New Publication in PLoS One

Eye Movement patterns in Natural Reading: a Comparison of Monolingual and Bilingual Reading of a Novel.

This paper presents a corpus of sentence level eye movement parameters for unbalanced bilingual first language (L1) and second-language (L2) reading and monolingual reading of a complete novel (56 000 words).

We present important sentence-level basic eye movement parameters of both bilingual and monolingual natural reading extracted from this large data corpus.

Bilingual L2 reading patterns show longer sentence reading times (20%), more fixations (21%), shorter saccades (12%) and less word skipping (4.6%), than L1 reading patterns. Regression rates are the same for L1 and L2 reading. These results could indicate, analogous to a previous simulation with the E-Z reader model in the literature, that it is primarily the speeding up of lexical access that drives both L1 and L2 reading development.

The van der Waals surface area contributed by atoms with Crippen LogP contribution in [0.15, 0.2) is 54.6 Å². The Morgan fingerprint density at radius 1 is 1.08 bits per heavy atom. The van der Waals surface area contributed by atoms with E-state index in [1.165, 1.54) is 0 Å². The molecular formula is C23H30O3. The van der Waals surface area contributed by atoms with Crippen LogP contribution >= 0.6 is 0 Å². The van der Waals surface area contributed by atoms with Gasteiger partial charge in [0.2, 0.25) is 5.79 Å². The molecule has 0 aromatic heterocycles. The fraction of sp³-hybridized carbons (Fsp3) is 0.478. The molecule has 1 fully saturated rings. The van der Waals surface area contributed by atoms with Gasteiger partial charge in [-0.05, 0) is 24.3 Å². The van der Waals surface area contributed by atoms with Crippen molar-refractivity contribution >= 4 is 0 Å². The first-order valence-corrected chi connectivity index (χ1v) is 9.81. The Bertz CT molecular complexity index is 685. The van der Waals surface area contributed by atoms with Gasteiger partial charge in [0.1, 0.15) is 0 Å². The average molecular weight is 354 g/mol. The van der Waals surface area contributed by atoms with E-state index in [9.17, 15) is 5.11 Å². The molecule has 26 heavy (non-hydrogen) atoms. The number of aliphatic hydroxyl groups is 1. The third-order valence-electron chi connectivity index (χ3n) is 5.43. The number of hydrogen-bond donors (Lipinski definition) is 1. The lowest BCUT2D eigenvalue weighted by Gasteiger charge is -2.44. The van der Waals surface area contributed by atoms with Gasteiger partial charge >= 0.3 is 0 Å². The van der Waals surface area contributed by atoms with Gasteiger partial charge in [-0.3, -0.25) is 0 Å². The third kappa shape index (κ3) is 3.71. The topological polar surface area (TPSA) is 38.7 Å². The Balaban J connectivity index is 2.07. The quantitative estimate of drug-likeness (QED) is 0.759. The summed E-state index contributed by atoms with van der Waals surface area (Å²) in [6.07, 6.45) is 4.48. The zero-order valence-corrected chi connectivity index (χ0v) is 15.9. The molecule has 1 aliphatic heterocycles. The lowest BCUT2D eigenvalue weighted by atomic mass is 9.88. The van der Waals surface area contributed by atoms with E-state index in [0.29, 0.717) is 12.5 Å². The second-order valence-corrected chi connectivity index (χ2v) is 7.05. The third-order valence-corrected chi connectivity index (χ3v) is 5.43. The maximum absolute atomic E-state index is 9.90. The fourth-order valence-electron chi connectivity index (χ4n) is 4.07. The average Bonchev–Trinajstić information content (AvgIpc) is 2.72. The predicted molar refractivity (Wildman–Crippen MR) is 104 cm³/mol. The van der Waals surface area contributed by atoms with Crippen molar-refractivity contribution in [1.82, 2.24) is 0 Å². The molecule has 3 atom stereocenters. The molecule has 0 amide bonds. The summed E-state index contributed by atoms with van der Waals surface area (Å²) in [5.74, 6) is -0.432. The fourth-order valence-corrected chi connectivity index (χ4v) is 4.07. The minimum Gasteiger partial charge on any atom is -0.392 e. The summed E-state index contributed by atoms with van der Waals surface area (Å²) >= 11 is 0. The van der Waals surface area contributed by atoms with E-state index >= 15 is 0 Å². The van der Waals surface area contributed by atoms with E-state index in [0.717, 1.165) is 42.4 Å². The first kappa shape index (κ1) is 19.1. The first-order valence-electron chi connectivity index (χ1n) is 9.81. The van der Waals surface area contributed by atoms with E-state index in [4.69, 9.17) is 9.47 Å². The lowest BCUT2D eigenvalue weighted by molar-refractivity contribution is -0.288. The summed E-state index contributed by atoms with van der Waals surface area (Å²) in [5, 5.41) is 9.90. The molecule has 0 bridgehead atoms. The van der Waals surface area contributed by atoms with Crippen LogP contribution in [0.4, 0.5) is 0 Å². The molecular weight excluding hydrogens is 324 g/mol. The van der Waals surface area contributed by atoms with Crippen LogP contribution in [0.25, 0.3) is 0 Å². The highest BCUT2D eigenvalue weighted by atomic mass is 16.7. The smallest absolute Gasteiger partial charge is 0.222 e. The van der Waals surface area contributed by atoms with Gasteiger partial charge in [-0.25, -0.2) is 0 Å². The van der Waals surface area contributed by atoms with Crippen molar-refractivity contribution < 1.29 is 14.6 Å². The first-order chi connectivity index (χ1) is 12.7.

Bilingual L1 reading does not differ in any major way from monolingual reading. This contrasts with predictions made by the weaker links account, which predicts a bilingual disadvantage in language processing caused by divided exposure between languages.

Cop, U., Drieghe, D., & Duyck, W. (in press). Eye movement patterns in natural reading: a comparison of monolinguals and bilingual reading of a novel. PloS One. PDF available here

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